Unfortunately, Jake’s positioned in just the right place to find himself in Hell, and “Battle” does a surprisingly unsparing job of putting him there. Things unfold in a predictable enough fashion, at least at first. Jake and Bashir are returning in a roundabout after attending a medical conference; Bashir delivered a presentation at the conference, and Jake has a job writing an article about him. It’s not going well, despite Bashir’s effusiveness, mostly because Jake is bored, and doesn’t understand half of what the good doctor is throwing at him. But then the roundabout gets a distress signal from a nearby planet; the Klingons have attacked a system, casualties are flooding in, there’s a hospital that needs help, that sort of thing. Bashir wants to bring Jake back to the station before going to assist, but Jake pleads to come along. To his mind, this is a terrific opportunity to get to write the kind of article he wants to write, something thrilling and intense and passionate about the dangers of life in the trenches.
In case you forgot my opening paragraph, what happens next is some totally expected bubble-bursting. The hospital is underground, and in constant, chaotic flux. Patients scream from beds, or lie slumped over against rocks, dead or dying, and there are always more coming in. Wherever Jake stands, he’s always in someone’s way, and eventually he’s given up on note-taking and is just helping out as best he can, mostly carrying the injured too and from beds, and, occasionally, the morgue. (Which is just a big cavern off to one side full of bags.) Given that Jake is a good kid, and a smart one, the transition from “Golly gee, a war!” to “Dear god, make it stop” is a quick one, and for a while, at least, he’s contributing, just another member of the team, wearing the same scrubs as everyone else. And yeah, this is all pretty familiar. I don’t mean that as a detriment, either; this was well done, and there was an efficiency and professionalism to everyone that made the insanity of the conflict just beyond them all the more apparent.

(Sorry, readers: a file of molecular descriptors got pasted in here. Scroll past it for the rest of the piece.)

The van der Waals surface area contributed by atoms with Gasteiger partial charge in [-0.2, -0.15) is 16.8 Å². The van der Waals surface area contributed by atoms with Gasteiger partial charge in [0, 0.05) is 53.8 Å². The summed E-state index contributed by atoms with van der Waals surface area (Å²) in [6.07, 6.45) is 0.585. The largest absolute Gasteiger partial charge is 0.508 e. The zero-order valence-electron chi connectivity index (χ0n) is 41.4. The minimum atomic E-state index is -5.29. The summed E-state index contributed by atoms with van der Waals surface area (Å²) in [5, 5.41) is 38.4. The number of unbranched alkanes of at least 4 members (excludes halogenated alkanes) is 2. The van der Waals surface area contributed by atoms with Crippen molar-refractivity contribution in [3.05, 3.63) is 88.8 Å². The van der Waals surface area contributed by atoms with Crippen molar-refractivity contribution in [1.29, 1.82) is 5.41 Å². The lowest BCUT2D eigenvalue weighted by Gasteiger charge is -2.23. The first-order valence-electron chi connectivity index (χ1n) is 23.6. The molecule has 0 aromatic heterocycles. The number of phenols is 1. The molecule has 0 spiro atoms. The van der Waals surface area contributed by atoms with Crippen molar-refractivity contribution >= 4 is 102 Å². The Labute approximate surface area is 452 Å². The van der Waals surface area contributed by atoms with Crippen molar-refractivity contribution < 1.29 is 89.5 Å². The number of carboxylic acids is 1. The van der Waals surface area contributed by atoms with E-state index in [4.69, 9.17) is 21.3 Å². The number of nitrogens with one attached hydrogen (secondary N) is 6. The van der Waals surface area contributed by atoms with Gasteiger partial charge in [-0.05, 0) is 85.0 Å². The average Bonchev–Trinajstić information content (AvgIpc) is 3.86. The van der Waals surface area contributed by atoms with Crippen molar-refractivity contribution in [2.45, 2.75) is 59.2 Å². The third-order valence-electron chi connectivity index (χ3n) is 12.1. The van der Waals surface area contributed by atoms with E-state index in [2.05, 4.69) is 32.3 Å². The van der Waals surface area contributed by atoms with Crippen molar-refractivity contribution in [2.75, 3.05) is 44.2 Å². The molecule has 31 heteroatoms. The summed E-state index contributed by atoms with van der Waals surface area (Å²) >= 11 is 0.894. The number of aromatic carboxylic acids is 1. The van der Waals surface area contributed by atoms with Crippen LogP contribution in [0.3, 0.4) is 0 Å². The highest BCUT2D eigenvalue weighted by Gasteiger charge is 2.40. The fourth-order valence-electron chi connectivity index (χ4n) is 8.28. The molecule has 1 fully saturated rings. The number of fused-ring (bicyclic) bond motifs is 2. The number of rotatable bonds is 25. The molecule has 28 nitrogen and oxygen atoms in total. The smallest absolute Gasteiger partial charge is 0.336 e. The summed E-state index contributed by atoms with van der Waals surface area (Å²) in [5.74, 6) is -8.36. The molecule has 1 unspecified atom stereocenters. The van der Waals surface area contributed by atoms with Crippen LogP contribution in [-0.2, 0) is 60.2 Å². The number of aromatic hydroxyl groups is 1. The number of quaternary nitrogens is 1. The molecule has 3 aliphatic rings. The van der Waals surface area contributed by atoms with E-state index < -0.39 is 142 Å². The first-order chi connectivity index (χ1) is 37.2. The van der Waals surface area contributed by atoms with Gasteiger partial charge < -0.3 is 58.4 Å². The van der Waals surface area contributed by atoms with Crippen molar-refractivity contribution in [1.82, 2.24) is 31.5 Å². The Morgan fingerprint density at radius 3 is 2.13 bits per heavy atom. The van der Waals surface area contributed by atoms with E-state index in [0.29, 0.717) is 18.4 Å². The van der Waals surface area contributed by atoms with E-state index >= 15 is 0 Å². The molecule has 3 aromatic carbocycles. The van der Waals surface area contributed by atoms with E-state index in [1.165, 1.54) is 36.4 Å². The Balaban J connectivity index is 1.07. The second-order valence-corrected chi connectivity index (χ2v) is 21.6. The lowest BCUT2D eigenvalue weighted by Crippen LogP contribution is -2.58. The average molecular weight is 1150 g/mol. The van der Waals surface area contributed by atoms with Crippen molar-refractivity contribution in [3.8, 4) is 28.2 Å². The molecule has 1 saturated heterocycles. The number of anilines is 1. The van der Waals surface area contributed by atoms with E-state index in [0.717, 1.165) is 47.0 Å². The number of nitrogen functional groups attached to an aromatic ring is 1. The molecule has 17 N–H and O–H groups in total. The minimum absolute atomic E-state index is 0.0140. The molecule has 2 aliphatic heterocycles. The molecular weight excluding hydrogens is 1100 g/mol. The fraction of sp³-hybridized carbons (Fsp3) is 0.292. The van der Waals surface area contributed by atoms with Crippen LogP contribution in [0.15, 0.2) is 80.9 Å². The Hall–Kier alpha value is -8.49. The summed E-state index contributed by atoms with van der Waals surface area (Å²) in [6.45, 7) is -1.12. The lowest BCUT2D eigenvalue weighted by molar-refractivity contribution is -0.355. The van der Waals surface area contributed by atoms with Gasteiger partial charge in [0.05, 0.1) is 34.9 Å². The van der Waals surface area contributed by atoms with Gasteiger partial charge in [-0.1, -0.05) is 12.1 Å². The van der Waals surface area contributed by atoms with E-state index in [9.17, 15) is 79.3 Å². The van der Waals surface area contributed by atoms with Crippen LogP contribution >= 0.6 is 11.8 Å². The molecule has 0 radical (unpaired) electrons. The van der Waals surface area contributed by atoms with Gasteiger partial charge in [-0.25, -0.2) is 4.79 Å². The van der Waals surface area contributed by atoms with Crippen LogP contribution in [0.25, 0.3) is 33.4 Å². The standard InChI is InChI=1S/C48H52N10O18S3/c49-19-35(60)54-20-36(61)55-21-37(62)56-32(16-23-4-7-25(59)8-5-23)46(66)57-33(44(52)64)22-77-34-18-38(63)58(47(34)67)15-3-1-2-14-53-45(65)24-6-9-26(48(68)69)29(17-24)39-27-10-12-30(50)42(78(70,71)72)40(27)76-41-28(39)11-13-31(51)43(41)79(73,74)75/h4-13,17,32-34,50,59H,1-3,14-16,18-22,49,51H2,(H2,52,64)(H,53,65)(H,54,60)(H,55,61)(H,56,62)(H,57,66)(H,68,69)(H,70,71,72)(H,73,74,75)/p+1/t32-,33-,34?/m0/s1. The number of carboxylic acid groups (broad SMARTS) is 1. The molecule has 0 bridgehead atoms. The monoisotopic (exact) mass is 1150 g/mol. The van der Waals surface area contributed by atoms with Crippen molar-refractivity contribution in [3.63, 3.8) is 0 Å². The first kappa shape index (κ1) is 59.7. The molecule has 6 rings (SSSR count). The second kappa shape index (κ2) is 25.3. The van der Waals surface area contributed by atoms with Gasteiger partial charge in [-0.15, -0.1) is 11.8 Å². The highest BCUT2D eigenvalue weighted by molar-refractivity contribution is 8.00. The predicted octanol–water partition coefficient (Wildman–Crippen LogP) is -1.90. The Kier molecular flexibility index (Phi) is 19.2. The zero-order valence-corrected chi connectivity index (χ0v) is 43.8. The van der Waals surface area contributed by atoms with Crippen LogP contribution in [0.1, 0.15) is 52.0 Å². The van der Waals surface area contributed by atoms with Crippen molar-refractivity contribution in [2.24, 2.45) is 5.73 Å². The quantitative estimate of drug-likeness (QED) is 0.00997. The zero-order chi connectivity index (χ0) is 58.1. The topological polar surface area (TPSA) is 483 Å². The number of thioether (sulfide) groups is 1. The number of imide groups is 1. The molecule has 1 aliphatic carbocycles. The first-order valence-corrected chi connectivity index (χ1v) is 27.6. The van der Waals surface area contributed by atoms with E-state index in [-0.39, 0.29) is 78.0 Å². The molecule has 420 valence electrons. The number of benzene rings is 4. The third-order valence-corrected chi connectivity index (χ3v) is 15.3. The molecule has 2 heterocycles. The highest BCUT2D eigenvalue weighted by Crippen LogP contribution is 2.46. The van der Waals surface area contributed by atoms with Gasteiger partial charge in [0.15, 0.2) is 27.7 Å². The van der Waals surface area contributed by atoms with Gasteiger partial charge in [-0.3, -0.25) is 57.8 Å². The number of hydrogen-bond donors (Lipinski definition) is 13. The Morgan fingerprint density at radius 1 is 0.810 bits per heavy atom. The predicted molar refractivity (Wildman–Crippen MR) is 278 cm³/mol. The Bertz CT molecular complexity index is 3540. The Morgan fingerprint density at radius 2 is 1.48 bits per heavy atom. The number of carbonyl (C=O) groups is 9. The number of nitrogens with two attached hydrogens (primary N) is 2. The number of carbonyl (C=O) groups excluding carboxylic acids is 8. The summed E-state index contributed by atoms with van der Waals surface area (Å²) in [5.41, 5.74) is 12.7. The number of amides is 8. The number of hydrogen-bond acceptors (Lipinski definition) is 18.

Then things take a turn. It starts with a patient Jake is trying to help, a young Starfleet cadet with a broken foot. He claims it was injured by falling rocks, but Bashir scans the wound and discovers it was made by phaser fire. Jake stays with the cadet for a few moments, and you realize that the reason the man lied about his injury was because it was self-inflicted. He saw what was happening, he saw all the dying and the screaming around him, and he just couldn’t handle it, so he shot himself in the foot. As he explains, this was very tricky work, and took some planning. Maybe that’s how he justifies it to himself. He may be a coward, but at least he isn’t lazy.
Jake doesn’t seem much bothered by this; he chats with Kirby (Andrew Kavovit), another body-hauler, and they discuss how bad things are going to get. Back on Deep Space Nine, Sisko has learned that the Klingon attack has crossed over into the same zone as the hospital where Bashir and Jake are working. Sisko immediately leaves with Dax on the Defiant to come to the rescue, but long before they get there, a Klingon bombardment knocks out power in the caves. Bashir and Jake offer to go get the portable generator out of their runabout (which they landed nearby, since leaving it in orbit would have made too tempting a target), and when they go outside, they’re almost immediately bombarded by exploding shells. In the middle of the assault, Bashir gets ahead of Jake, and is knocked down by shell. Jake hesitates for a split-second, and then turns tail and runs blindly away.